At first she told us to come back that evening because she was busy, which we did. That evening we taught her about the Restoration of the Gospel, and she was very interested in the message. We gave her a copy of the Book of Mormon and set up a return appointment for Wednesday. We came back with a member named Santa Emília on Wednesday to discover that Carmem had read and prayed about the passage we had left her in the Book of Mormon (Moroni 10:3-5) and even up until verse 20. She told us that she felt really good while reading and afterwards when she prayed about it. Santa Emília then jumped in and bore testimony that that was the Holy Spirit answering her question. We set up another appointment for Friday.
Friday we read a little more with her out of the Book of Mormon and she continued to feel really good about the message we shared with her. She committed to coming to church for Sunday. Saturday though we went to teach our English Class and found that Santa Emília had brought Carmem and her 9 year old son Lua to the Chá do Dia das Mães (Mother's Day Tea Party) Relief Society activity. She loved it, and the whole ward just embraced her with open arms. Sunday as our ward's bus passed by she with her friend Santa Emília hopped on and came to all three hours of church. Both Carmem and Lua loved Primary/Relief Society/Sacrament Meeting/Sunday School. When we met with her again yesterday she had read yet another chapter out of the Book of Mormon. Its awesome to meet someone who is just ready and willing to accept the gospel into her life.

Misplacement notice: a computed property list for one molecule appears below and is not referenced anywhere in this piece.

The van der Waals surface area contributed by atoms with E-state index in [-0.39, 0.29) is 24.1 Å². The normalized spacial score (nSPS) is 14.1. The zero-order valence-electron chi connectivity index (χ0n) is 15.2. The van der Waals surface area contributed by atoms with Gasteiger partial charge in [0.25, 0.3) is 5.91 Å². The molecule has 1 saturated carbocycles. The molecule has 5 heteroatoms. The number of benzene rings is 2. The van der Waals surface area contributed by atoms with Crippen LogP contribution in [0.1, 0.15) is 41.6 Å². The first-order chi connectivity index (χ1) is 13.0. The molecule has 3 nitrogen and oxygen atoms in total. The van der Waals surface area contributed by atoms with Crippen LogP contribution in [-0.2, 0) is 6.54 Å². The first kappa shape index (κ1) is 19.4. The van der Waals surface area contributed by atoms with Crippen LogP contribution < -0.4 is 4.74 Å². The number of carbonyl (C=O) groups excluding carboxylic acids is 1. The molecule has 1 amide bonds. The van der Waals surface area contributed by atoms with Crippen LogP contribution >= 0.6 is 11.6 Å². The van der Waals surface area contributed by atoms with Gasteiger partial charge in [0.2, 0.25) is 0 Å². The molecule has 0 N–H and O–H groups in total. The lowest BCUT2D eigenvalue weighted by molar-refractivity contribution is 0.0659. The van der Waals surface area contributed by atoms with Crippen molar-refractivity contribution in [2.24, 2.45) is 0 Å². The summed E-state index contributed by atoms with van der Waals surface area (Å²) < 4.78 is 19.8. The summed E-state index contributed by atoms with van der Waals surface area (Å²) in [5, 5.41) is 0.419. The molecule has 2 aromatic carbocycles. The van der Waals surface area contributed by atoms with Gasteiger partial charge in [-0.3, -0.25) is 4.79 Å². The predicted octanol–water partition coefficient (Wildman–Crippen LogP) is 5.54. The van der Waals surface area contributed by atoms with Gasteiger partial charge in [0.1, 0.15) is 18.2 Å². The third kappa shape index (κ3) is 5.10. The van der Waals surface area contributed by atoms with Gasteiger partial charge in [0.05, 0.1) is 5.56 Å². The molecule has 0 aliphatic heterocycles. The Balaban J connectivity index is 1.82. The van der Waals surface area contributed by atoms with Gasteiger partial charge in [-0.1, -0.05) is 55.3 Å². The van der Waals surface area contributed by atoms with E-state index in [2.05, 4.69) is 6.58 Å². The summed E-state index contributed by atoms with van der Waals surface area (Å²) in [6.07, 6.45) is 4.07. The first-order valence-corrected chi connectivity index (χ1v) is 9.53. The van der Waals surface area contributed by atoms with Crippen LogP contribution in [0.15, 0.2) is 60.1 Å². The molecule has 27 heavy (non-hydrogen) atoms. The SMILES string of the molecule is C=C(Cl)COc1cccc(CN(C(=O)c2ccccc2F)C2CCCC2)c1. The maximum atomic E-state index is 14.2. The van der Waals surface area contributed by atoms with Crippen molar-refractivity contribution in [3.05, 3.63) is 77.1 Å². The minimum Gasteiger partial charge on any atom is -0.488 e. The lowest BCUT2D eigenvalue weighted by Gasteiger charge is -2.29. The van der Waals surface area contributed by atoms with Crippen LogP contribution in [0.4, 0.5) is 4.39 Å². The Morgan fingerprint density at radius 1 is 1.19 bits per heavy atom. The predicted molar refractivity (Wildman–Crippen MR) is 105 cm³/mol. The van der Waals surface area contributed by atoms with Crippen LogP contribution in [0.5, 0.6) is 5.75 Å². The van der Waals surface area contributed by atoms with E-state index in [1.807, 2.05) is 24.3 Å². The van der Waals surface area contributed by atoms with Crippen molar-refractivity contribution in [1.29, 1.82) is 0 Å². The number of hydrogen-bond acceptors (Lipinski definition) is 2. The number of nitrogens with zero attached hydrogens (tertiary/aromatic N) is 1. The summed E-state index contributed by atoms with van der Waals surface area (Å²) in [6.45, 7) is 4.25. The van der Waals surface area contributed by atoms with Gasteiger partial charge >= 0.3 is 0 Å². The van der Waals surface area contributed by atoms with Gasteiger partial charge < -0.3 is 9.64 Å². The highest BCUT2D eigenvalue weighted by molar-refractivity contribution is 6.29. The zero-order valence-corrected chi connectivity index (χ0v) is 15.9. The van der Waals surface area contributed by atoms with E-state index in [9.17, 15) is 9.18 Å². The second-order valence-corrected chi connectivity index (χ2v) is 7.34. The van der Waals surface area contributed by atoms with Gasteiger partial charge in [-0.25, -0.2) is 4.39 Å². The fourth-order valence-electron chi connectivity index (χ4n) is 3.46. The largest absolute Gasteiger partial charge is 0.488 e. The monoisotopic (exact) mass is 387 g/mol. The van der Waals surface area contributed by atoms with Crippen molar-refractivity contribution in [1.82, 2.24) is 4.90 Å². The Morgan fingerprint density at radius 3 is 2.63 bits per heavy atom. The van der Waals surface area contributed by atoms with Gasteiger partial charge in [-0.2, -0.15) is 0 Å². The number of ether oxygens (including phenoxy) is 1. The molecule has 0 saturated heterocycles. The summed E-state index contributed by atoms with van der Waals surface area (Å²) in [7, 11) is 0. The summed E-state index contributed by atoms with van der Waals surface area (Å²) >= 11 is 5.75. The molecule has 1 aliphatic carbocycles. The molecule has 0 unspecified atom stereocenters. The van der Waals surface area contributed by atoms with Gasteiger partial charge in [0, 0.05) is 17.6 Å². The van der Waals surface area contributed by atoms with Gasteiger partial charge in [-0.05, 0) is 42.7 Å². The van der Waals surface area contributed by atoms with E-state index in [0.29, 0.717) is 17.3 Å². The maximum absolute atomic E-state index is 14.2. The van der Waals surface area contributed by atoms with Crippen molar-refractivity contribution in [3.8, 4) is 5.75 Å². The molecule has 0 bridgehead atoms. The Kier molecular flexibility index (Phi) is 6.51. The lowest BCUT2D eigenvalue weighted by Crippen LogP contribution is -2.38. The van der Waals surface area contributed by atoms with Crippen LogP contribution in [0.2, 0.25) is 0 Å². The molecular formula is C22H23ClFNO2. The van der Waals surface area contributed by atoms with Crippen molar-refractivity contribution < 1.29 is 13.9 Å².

I wish you could see Carmem's home. She lives in the humblest little moldy/concrete basement of an abandoned home, without running water in her house, she and Lua carry bottles of water back to their house so they can cook/bathe/wash. They have a single light dangling from the ceiling to light their little abode. Its such a different atmosphere from the privileged living quarters of California or Washington. You don't really realize what you have until its gone.